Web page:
If the participant or applicant is not satisfied by the Tribunal’s decision, they can appeal that decision to the Federal Court within 28 days.[30] It is important to note that an appeal to the Federal Court can be made on a question of law only as the Federal Court cannot consider the merits of a Tribunal decision. A question of law may include, for example, whether the Tribunal incorrectly interpreted or applied the Act or whether the Tribunal applied or identified the correct test.

It is important to remember that there is no provision for legal fees in the Tribunal for NDIS matters which are not recoverable regardless of outcome.  Therefore, if a choice is made to engage a legal advisor then this is done at the Applicant’s own cost unless they are eligible for legal aid which can be granted in very limited circumstances.

Navigating the law in a way which achieves the best outcome for the participant requires a careful consideration of how the participant’s care needs fit within the limitations of the legislation.  It is not enough to know or make submissions about what is best for the participant.  It is extremely important that in preparing any evidence that particular consideration is given to the wording of the Act, in particular Section 34 which has been extracted in the paper above.

Importantly, in order to best navigate the appeals process in a timely manner, the best evidence has to be put forward in support of the application at the earliest possible time.  In a practical sense this means that independent expert evidence may be required.  For example, if one is looking at a particular type of care plan then an independent occupational therapist expert may be required in order to give evidence and provide more weight to the recommendations being given by a provider.  Not only does this strengthen the provider’s recommendations but also provides an independent witnesses account who ultimately has a duty to the Tribunal to give evidence as an independent expert.  Having this type of evidence in support cannot only strengthen the application, but along with good advocacy, can shorten the appeals process.

Practical tips on managing reviews of care plans

It is important to know the difference between the reviews that are possible under the Act.  For example:

  1. Under Section 48 a participant may request that a CEO conducts a review of the participant’s plan at any time. This is generally done at the request of the participant in circumstances where they feel that they are not receiving the appropriate supports they require;
  2. On the other hand, Section 100 of the Act allows for a review of a reviewable decision. For example, where the NDIA has given written notice of a decision that might directly affect a participant a request for review of this decision is done under Section 100 and not under Section 48.

The reason why the above distinction is important is that the purpose of Section 100 is quite distinct from a scheduled or requested plan review under Section 48.  The Section 100 internal review considers whether a correct and reviewable decision has been made.  However, a Section 48 scheduled plan review is to assess whether the supports in the plan are appropriate to meet the participant’s current needs.  Importantly the decision of a Section 100 internal review will be backdated to the original plan decision.  The Section 48 scheduled plan review decision will not be.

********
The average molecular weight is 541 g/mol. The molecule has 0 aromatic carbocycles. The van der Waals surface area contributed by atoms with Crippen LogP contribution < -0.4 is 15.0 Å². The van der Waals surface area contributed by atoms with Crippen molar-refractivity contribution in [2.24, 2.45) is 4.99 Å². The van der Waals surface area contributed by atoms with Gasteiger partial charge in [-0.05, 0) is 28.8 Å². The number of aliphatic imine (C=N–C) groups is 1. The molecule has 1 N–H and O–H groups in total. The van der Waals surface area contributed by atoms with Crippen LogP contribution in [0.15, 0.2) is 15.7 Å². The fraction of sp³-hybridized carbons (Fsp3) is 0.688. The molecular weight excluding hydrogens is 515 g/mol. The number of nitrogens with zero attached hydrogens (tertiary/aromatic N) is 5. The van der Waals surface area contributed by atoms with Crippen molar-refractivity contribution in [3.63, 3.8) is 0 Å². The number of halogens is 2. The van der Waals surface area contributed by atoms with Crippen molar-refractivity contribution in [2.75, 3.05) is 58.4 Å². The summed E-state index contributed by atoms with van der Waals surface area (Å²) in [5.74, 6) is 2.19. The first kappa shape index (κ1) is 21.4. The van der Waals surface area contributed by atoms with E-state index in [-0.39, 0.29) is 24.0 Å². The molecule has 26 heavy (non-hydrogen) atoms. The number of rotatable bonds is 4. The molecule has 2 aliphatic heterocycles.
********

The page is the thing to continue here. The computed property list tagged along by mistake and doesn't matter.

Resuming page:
The writer is aware that complaints have been made to the Commonwealth Ombudsman that the NDIA is encouraging participants to withdraw Section 100 internal review requests when a scheduled plan review in accordance with  Section 48 is due to occur.  The practical affect of this is that if a participant withdraws their Section 100 internal review request and they remain dissatisfied with the outcome of the scheduled plan review they will now need to re-apply for an internal review of the newly approved plan which will only be backdated to the date of that review and not the earlier date. This could result in significant out of pocket expenses being incurred by a participant or their family and whether by design or otherwise would serve to benefit the NDIA’s budget requirements only and not the participant which is not the intention of Act.  In short, it is important to know the difference between the participants review rights and to ensure that rights are protected at every step of the way if a participant is not happy with the supports that are being provided.

Proposing a time limit on a response from the NDIA and the internal review process

As outlined above in this paper the internal review process must be requested within 28 days.  However, there is nothing to say that the NDIA must make a decision within a specified period of time.

The current law states that the NDIA must make a decision “as soon as reasonably practicable”.[31]  Importantly it must be remembered that applications to the Tribunal may only be made for review of a decision made by someone who has reviewed an original decision.[32]

Most operating within the NDIS scheme would be well aware of the delays experienced in receiving decisions regarding reviews of critical funding.  It has been reported that the Commonwealth Ombudsman, as at November 2019, indicated that a third of the complaints made to its office regarding the NDIS are about the times taken to provide reviews.